2. Companies that need very, very specialized employees. They need to tap into the broad market space, and quickly narrow it to a very specific profile. It’s like finding the needle in the haystack. This group often includes consulting companies, church companies, and software companies. Typically, these are the more innovative markets, and the markets with a scarcity of knowledgeable workers.
Overall, we will be focusing right now on the North American market because it’s the most innovative.
Who are the buyers for Lumesse?
The HR team. Head of HR, Chief HR Officers, and Head of Recruiting are our primary buyers. However, the notion of “buyers” becomes more complex in the enterprise market because there are other people who influence the purchasing decision. These include the CIO, and the Salesforce administrator, who becomes an ally because the conversation with the CIO is pretty straightforward and simple if you’re on his platform already. It makes everything much less complex, because it’s easy to integrate, so business decisions are very quick to support. Chief Financial Officers are occasionally involved as well, but primarily we talk to the HR community.
Now, the community that will become increasingly relevant is management, because their level of frustration with traditional HR tools is obvious. The more they become aware of our very different approach to recruiting and engagement, the more interested they are in Lumesse. We’re offering a different way to use the tool, and we’re offering to drive analytics for the hiring manager in an environment he’s already familiar with. So if they know how to use Salesforce, they can use any of our talent management. Our analytics have that same user experience. It’s easy software—almost like an embedded app, but the user doesn’t feel like he has to go through a different application. So increasingly, the hiring manager will become a very important stakeholder. In the future he will drive the conversation, but today it’s all the HR community.
What is your view on best practices and the marketplace, and how does this differentiate Lumesse within the space?
That’s a good question. We have a very unique view of the market, which is not always in line with the key analysts or the other key players. Lumesse was formed and founded by HR professionals. So we see ourselves as an HR solution provider and not as an IT company. We are very much recognized for our HR expertise and our professional services—our best practices capabilities are really helping customers to first understand the talent management challenge and then figure out the optimal solution to their needs. We want to give them the best advice for their use case. So, our philosophy is that there isn’t a single best practice for all recruiting operations.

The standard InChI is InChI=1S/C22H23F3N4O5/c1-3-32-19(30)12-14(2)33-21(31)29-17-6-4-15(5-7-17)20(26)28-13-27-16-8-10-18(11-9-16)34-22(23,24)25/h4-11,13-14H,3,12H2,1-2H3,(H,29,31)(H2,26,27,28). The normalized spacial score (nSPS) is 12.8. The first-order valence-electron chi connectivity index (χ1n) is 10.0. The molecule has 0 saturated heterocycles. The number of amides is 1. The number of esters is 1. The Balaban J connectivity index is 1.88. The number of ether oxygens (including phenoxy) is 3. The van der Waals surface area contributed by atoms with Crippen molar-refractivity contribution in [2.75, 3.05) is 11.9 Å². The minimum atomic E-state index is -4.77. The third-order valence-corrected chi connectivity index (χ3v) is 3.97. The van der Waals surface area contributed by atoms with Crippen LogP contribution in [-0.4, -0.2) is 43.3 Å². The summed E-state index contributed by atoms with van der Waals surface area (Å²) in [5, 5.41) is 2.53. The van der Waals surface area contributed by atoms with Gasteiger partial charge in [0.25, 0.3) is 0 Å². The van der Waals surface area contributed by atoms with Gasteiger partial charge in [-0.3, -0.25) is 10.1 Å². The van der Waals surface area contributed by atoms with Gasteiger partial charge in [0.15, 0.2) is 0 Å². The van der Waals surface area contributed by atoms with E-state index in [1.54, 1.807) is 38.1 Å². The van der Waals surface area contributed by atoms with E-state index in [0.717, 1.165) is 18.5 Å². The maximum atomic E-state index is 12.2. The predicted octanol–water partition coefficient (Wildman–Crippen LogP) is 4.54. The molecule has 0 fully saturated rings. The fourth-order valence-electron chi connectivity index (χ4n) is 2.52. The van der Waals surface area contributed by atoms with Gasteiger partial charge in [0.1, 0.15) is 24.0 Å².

That goes against the market trend of standardizing throughout. When we made the step to work with Salesforce, the reason we did that was because of their App Exchange, because they make everything modular. By modulizing tasks, our customers have the flexibility to configure those tasks and at the same time the platform provides the standards and norms that drive efficiency. But that structural belief that you need to be flexible and configurable is something very core to Lumesse, and this is why we’re particular strong in the market.
Now, most of the analysts actually drive towards a consolidative approach, and we fundamentally disagree. We believe customer flexibility is a very important requirement if you really want to build leading HR practices. If you want to have average HR practices, you can buy off-the-shelf solutions and use the best practices that are already established in the industry. If you want to build a competitive advantage, then you want to build the best practices yourselves. We’re after the very configurable environment that adopts and grows with the market innovation. These are the kind of customers we are looking for: HR leaders that will use us to make a strategic difference, where HR and talent is part of the CEO’s agenda. The company objectives should include at least one talent objective, and Lumesse offers the solution that will help them optimize.
Megan champions research at TrustRadius. Her mission is to ensure we gather the highest quality data from authenticated reviewers, and provide useful curated reports for prospective software buyers. Prior to joining TrustRadius, Megan was Director of Sales and Marketing at a media company. She holds MA degrees in Journalism and Latin American Studies from the University of Texas.